Annie, Adrienne, and CJ flashed apologetic smiles to the usher, who just shook her head, and slipped through wooden double doors. They scavenged, like vultures late to the feast, for seats of three amongst the debris of other friend groups.

On stage was a white girl wearing a cotton black dress. “Up next, we have a collaboration between Kathak and Fei Tian dance,” she said with the nervousness of someone self-aware that she struggled with names that weren’t Dave or Alex. “They will be returning to perform a mash-up of, uh…

“Hang-on, I misplaced my sheet.”

Who put her up there, thought Annie. Then: Was it bad of me to think that, because she’s a woman? Finally: Feminism hands out no free passes.


“Okay, I can’t find it. Sorry. They will be performing a mash-up of traditional Indian and Chinese dances! Please give it up for Kathak and Fei Tian!”

The girl bowed and swiftly retreated behind the velvet curtains, signaling on the stage lights. Intricate gold-embroidered silk gowns materialized to an eruption of cheers and performer shout-outs that felt strangely inappropriate to Annie. So much vibrant color on stage, only to be swept away in a month by final exams, replaced with grey sweatpants and coffee stains. It was in performances where Annie got her best ideas that year. Mesmerized, she would always forget to write them down in her inspiration journal, but the ideas would silently tuck themselves into her brain, popping up with little capes and good intention to save her from the agony of a blank Word document.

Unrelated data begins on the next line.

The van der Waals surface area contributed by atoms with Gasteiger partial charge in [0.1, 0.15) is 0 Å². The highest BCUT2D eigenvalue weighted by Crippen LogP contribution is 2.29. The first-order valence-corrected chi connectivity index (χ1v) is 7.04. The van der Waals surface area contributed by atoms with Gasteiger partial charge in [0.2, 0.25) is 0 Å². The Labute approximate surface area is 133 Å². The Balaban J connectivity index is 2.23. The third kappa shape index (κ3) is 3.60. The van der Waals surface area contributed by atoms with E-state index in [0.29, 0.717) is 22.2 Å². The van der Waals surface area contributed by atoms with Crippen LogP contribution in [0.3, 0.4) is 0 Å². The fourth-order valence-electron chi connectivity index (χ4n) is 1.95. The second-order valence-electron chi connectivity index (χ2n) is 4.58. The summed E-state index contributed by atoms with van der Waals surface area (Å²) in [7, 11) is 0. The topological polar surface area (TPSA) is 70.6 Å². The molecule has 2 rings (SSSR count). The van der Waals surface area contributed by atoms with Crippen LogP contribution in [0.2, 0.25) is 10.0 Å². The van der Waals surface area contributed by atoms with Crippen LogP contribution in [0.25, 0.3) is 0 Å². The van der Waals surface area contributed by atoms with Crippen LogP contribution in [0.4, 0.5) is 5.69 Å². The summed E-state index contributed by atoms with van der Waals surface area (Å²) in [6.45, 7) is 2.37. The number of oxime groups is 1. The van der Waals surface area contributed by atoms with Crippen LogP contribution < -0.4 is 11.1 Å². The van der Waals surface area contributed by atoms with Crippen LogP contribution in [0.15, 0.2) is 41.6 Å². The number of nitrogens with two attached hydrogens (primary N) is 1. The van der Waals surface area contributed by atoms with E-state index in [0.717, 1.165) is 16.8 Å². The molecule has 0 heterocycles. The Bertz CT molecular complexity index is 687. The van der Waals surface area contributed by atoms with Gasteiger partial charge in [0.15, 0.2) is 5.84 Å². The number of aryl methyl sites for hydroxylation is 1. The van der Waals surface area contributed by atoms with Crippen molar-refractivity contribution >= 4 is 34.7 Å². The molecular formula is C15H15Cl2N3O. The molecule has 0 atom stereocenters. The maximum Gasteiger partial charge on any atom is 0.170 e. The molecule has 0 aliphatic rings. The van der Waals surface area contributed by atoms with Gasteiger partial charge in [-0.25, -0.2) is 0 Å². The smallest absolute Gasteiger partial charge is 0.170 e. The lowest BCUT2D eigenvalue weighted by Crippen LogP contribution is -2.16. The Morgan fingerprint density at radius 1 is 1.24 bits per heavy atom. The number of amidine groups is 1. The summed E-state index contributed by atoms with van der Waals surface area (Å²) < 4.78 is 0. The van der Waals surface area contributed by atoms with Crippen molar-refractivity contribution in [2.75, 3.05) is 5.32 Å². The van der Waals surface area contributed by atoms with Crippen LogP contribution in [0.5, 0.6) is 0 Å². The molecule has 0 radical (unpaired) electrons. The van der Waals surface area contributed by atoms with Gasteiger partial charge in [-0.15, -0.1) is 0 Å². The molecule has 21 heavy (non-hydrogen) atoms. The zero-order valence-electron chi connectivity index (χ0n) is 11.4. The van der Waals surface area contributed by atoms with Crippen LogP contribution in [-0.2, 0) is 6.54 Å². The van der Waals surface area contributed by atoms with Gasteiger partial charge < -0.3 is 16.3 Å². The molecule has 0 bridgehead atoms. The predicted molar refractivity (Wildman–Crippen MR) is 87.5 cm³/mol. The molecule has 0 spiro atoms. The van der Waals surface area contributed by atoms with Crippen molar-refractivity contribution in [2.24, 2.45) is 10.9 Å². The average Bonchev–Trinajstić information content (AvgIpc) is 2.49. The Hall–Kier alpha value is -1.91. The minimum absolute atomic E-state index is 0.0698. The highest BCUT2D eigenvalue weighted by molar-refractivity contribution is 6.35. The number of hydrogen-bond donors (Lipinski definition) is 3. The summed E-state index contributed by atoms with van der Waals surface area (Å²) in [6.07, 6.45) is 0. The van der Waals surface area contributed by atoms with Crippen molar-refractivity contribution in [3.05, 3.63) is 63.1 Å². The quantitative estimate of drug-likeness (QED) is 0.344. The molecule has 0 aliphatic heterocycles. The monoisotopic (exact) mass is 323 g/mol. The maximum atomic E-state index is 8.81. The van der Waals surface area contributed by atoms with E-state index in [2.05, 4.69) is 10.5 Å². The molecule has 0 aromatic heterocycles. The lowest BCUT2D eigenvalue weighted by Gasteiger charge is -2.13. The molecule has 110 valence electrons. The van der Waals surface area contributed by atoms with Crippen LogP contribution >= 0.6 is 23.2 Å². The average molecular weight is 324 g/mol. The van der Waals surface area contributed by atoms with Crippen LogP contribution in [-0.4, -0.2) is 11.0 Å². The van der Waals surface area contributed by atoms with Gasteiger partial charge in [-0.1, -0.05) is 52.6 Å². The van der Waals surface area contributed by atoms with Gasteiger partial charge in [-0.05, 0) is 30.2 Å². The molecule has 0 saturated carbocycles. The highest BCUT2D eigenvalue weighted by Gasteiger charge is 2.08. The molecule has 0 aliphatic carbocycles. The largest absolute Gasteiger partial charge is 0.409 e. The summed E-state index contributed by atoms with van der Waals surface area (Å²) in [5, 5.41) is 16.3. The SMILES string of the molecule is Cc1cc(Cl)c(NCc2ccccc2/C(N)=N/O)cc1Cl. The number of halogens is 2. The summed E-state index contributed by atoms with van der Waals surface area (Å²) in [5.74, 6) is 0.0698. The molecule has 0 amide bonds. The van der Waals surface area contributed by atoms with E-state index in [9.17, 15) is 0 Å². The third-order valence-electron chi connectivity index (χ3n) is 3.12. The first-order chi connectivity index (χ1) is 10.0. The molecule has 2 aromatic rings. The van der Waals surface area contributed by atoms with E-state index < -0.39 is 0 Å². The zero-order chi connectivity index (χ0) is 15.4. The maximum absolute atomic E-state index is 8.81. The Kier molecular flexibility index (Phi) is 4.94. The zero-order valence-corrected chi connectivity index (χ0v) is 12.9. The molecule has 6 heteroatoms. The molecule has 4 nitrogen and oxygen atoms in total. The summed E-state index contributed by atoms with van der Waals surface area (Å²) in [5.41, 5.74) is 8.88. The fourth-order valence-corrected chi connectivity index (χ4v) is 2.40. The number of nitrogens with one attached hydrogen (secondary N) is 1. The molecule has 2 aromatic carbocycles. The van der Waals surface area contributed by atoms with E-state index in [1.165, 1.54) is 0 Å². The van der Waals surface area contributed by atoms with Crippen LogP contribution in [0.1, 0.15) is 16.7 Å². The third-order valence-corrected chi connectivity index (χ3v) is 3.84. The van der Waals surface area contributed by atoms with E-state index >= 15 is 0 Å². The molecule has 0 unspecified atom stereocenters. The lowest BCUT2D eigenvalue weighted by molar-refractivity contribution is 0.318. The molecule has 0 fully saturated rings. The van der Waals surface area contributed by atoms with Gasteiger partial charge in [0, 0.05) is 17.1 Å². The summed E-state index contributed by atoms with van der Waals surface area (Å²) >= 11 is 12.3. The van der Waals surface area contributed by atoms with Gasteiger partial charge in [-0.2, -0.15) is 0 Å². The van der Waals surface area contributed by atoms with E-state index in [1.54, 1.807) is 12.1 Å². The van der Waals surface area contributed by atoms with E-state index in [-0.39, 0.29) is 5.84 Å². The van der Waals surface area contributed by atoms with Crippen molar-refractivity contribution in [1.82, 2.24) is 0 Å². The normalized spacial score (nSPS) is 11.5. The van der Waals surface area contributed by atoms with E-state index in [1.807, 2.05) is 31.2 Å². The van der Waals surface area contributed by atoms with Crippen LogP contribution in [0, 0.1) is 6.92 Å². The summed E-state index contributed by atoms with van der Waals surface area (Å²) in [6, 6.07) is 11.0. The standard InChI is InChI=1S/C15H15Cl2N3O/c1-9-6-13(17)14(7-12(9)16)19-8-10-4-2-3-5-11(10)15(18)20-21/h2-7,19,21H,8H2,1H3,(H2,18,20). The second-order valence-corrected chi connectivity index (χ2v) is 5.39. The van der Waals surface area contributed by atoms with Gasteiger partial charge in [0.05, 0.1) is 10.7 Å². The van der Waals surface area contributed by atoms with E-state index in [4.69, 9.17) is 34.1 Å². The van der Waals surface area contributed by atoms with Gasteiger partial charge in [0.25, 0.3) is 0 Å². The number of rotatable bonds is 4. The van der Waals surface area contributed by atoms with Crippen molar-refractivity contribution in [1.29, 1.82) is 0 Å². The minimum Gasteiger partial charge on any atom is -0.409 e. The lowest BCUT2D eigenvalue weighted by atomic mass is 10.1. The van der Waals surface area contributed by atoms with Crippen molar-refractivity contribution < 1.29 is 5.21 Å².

A violin playing some beautiful eastern melody began to reverberate through the hall. Immediately and inexorably Annie felt a deep sense of loss. On the downbeats, the Kathak dancers hopped in a line, reforming their precise, pinched hands and jangling the ghungroos around their ankles. Dressed in long, flowing garments, the Fei Tian dancers alternated waving their arms and fans, like shoots of bamboo brushed by the wind.

Annie looked over to Adrienne, who had CJ’s face pressed into her shoulder. Adrienne returned her glance. “Come here,” she murmured, and Annie followed. With her head against her friend’s, Annie decided her biggest regret in life was that she would not live long enough to immerse herself in all the cultures of the world. She was on a quest for something real, something to transcend the clichéd, expensive summer camp advice and her stupid, worn metaphors. But for now, in the familiar anonymity of the dark auditorium, tired from the long day, Annie closed her eyes and soon fell asleep.

title from the st. vincent song